Community Garden Market co-owner creates award-winning recipes, mouthwatering flavors | News, Sports, Jobs

Scott Anderson, co-owner and culinary director of Community Garden Market, cuts vegetables for his salades recipes earlier this week. Larissa Mendy

SHEPHERDSTOWN — Located at 207 South Princess Street in the heart of Shepherdstown, the Community Garden Market has become a destination for residents looking for fresh, seasonal and sustainable produce.

Open Mondays, Tuesdays and Saturdays from 9 a.m. to 7 p.m., Sundays from 11 a.m. to 5 p.m. and all other days from 7:30 a.m. to 7 p.m., the Community Garden Market has proven itself to be far from the average grocery shop. It is a place where quality is prioritized. Customers can find many varieties of seasonal fruits and veggies at the market, sourced from local farms in the area. The market offers organic and all-natural pantry essentials, high-quality meats, artisanal cheeses and refreshing beverages, in addition to fresh fruit. They also cater to dietary restrictions, with gluten-free and vegan options available.

“Using food as medicine gives your body what it needs naturally, not chemically, and opens a whole new way of eating enjoyment, not just eating to get through it,” said Chef Scott Anderson, co-owner and culinary director at the Community Garden Market.

To add an extra layer of flavor, Anderson has developed a delicious menu available for customers to order from, which currently features a variety of sandwiches and salads.

“We source as many local, natural and organic items as possible. One of our staff members is a natural/organic grower who helps us navigate the local options, so we can feature some of the freshest produce available,” Anderson said. “There are a lot of growers out there and we source from as many as possible, without cornering the market and taking away from the local farmers markets. We also support many local bakers, farmers, butchers, beekeepers, harvesters and craftsmen, rotating out seasonal items whenever possible and keeping the needs of the community in mind.”

Joe Anderson, a business student at Shepherd University, makes Vegan Energy Bites in the Community Garden Market earlier this week. Larissa Mendy

With a love for all things fresh and tasty, Anderson recently received recognition for one of his recipes, Bangin’ Spicy Shrimp, which was awarded a blue ribbon by Just A Pinch Recipes in September.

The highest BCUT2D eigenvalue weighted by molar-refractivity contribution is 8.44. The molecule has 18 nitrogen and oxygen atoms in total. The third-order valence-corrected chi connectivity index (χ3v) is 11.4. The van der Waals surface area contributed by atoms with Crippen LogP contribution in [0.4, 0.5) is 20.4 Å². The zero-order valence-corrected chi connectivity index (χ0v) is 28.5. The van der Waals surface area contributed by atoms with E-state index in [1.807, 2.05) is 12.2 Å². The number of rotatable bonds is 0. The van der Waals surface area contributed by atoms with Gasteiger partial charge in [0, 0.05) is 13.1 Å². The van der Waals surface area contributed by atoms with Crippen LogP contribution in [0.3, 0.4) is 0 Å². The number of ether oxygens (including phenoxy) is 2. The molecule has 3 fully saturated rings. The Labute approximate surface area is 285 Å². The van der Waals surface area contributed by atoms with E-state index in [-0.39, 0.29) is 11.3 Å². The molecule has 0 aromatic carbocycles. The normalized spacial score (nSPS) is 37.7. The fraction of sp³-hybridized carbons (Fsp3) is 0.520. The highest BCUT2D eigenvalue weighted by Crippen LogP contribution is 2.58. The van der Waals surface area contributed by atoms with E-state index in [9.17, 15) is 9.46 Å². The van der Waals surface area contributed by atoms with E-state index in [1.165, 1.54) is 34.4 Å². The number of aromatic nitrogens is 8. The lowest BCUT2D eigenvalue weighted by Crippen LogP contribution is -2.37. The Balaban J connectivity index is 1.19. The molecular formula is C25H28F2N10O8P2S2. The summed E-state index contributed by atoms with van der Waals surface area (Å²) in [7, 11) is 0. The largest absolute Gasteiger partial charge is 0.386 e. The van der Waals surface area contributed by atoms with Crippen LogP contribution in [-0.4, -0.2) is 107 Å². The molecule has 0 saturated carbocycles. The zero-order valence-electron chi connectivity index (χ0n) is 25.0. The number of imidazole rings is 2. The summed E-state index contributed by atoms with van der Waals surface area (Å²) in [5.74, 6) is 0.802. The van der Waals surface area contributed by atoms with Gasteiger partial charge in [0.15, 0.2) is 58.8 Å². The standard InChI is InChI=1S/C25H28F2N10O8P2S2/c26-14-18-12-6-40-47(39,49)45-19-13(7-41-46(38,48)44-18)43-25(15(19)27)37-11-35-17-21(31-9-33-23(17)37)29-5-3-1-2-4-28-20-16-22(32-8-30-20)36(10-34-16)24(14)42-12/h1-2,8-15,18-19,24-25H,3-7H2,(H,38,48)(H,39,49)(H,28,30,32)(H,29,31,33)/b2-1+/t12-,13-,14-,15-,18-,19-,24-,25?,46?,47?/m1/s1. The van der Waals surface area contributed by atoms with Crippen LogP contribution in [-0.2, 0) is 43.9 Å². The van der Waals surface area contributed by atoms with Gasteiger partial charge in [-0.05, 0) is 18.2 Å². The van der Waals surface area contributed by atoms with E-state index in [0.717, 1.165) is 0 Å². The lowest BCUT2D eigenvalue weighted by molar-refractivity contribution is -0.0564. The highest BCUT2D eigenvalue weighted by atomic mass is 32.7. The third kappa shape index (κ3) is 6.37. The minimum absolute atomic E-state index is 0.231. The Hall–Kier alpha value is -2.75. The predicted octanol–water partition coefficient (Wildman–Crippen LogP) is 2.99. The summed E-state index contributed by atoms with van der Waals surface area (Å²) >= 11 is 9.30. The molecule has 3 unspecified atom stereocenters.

“[T]he award-winning shrimp recipe was featured in Food Management in the mid-2010s. [I] brought [it] with me to the market when we first opened,” Anderson said, noting the market’s kitchen has changed to suit customer needs over the years. “Menu items, grocery items and made-to-order large family dinners were not what our customers wanted. We created a few sandwiches in 2017 related to the Civil War. It took off in 2018 and grew even more in 2019, so much so that we dropped the lineup of entree items to focus on freshly made sandwiches and salads.

“We feature a special sandwich created by each employee,” Anderson said, mentioning those sandwiches are named after the employees who created them. “It’s fun to see the reaction when a customer asks for a specific sandwich and the staff member tells them that they created it. Our staff are an integral part of our success.”

Anderson’s son, Joe, keeps busy bringing these recipes to life and interacting with customers at the Community Garden Market.

“As a team member at our market, I bake, cook and do various tasks in the store, create recipes and operate the cash register,” Joe, who is a business student at Shepherd University, said.

Shepherdstown resident Tina Song said she regularly shops at the Community Garden Market, because it carries a number of items that can’t be found at the average grocery store.

“The Community Garden Market is a local treasure. They have everything, from fresh seasonal fruits and vegetables to unusual pantry staples,” Song said. “My family appreciates the vegan and gluten-free selections. I appreciate that they support local businesses and are environmentally conscious.

“I recently had a dish from Community Garden Market’s menu, and it was delicious!” Song said. “With their high-quality items and community-oriented approach, they’ve turned me into a frequent customer.”

Vanessa Cunha, a biology student at Shepherd University, said the quality of the market’s produce is what led to her becoming a regular customer at the market.

“It’s a delightful place to shop for fresh produce,” Cunha said. “It’s also a place that embodies the values of community, quality and sustainability. Shepherdstown is lucky to have such a gem in its midst!”

The Community Garden Market, according to Anderson, is an active community participant. It regularly supports local organizations through a variety of ways, such as by donating time and expertise to the Shepherdstown Day Care Center’s annual fundraiser at the Bavarian Inn.

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